Sooneck Castle was first mentioned around 1271. Like neighbouring Burg Reichenstein (Rhein), the castle was managed by the lords of Hohenfels as bailiffs for Kornelimünster Abbey near Aachen. What is certain is that the castle was besieged in 1282 by King Rudolph I. His troops overran and destroyed the castle and the king imposed a ban on rebuilding it, which he explicitly restated in 1290. When the castle was rebuilt it was given to an Austrian family who were fervent supporters of the Habsburgs, the Reitenaours, to stop Swiss expansion. The wars with the Swiss claimed many Reitenours: George, Robert and most famously, Nicholas, who died in the battle of Sempach. In April 1346 Archbishop Henry III of Mainz gave Sooneck Castle in fief to John, Knight Marshall of Waldeck, who subsequently had a new castle built on the site. After his death it passed jointly to four of his heirs and the castle thus became a multi-family property, or Ganerbenburg.
The branches of the family jointly residing in the castle were not on good terms and quarreled over inheritances. Several times, peace had to be legally imposed. When the line of Waldeck died out in 1553 with the death of Philipp Melchior, the Breidbach zu Bürresheim family, previously co-tenants, became sole tenants of Sooneck Castle. When that family became extinct, the castle began to fall into disrepair.
In the course of the War of the Palatine Succession, Sooneck - like all the castles on the left bank of the Rhine - was destroyed in 1689 by troops of King Louis XIV of France. In 1774, the Archdiocese of Mainz leased the ruins to four residents of Trechtingshausen who planted vineyards. The site later came into the possession of the village of Niederheimbach.
In 1834, the then crown prince of Prussia, Frederick William IV, and his brothers Princes William, Charles, and Albert bought the completely derelict castle and, between 1834 and 1861, had it rebuilt as a hunting lodge. In the rebuilding, which was designed by the military architect Carl Schnitzler, the historical structures were largely retained with the addition of buildings in romantic style. The Prussian royal crest over the north gate of the castle dates to this period. Disagreements within the royal family and the effects of the revolutions in Germany in 1848 prevented the castle from ever being used as a hunting lodge.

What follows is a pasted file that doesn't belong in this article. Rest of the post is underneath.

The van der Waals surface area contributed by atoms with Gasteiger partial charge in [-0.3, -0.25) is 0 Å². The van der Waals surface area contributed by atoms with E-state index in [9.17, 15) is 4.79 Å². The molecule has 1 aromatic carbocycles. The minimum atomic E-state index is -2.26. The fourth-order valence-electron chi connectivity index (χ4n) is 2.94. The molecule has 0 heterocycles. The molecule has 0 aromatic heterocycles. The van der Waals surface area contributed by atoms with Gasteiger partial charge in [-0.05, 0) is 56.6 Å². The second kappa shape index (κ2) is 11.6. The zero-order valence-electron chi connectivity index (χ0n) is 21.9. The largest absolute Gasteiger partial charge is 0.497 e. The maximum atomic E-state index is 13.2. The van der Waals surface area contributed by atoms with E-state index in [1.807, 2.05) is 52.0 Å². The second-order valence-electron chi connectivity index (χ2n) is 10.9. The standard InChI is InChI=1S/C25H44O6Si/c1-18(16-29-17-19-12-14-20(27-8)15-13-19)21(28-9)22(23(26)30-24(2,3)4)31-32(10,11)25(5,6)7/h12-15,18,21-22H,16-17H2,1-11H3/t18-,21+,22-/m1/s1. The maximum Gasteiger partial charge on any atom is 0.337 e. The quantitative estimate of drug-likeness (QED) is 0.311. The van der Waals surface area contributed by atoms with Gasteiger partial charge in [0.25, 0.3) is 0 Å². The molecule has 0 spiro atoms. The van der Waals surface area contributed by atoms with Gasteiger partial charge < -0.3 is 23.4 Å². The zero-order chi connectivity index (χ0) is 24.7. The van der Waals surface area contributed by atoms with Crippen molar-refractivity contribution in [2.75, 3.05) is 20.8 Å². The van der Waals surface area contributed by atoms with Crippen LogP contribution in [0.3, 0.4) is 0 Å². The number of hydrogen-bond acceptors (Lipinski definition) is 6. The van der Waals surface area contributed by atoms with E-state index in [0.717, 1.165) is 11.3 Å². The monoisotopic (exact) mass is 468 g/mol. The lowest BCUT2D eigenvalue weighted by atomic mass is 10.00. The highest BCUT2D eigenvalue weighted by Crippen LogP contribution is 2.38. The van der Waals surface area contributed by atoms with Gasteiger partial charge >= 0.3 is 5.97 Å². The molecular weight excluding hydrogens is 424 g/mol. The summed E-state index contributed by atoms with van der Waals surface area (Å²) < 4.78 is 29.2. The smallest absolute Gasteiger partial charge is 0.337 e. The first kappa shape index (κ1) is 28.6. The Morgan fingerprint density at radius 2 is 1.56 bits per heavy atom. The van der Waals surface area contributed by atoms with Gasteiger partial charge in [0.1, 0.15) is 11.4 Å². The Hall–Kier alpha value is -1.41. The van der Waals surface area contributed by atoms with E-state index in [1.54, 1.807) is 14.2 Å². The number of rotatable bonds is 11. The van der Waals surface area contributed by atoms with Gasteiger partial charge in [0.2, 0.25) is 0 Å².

After World War I aristocratic properties were nationalized and Sooneck Castle became a possession of the state. After World War II it passed to the state of Rhineland-Palatinate and in 1948 to the State Ministry of Castles (today Generaldirektion Kukturelles Erbe Rheinland-Pfalz Direktion Burgen, Schlösser, Altertümer Rheinland-Pfalz). It can be visited on organized tours.
The residential areas of the castle are furnished predominantly with items in the neo-gothic and Biedermeier styles. The interiors are enriched by paintings owned by the Hohenzollern family and, since 1991, the Köth-Wanscheid family foundation, and drawings and sketches by Johann-Caspar Schneider among others.
Since 2002, Sooneck Castle has been part of the Rhine Gorge UNESCO World Heritage Site.References:
Het Steen is a medieval fortress in the old city centre of Antwerp. Built after the Viking incursions in the early Middle Ages as the first stone fortress of Antwerp, Het Steen is Antwerp's oldest building and used to be its oldest urban centre.
Previously known as Antwerpen Burcht (fortress), Het Steen gained its current name in around 1520, after significant rebuilding under Charles V. The fortress made it possible to control the access to the Scheldt, the river on whose bank it stands. It was used as a prison between 1303 and 1827. The largest part of the fortress, including dozens of historic houses and the oldest church of the city, was demolished in the 19th century when the quays were straightened to stop the silting up of the Scheldt. The remaining building, heavily changed, contains a shipping museum, with some old canal barges displayed on the quay outside.
In 1890 Het Steen became the museum of archeology and in 1952 an annex was added to house the museum of Antwerp maritime history, which in 2011 moved to the nearby Museum Aan de Stroom. Here you’ll also find a war memorial to the Canadian soldiers in WWII.
There are some beautiful plaques on the back side of the Steen Castle at Antwerp. Canadian visitors will especially want to see the plaques thanking the Royal Hamilton Light Infantry for their part in the liberation of Antwerp, in 1944.
At the entrance to Het Steen is a bas-relief of Semini, above the archway, around 2nd century. Semini is the Scandinavian God of youth and fertility (with symbolic phallus). A historical plaque near Het Steen explains that women of the town appealed to Semini when they desired children; the god was reviled by later religious clergy. Inhabitants of Antwerp previously referred to themselves as 'children of Semini'.
At the entrance bridge to the castle is a statue of a giant and two humans. It depicts the giant Lange Wapper who used to terrorise the inhabitants of the city in medieval times.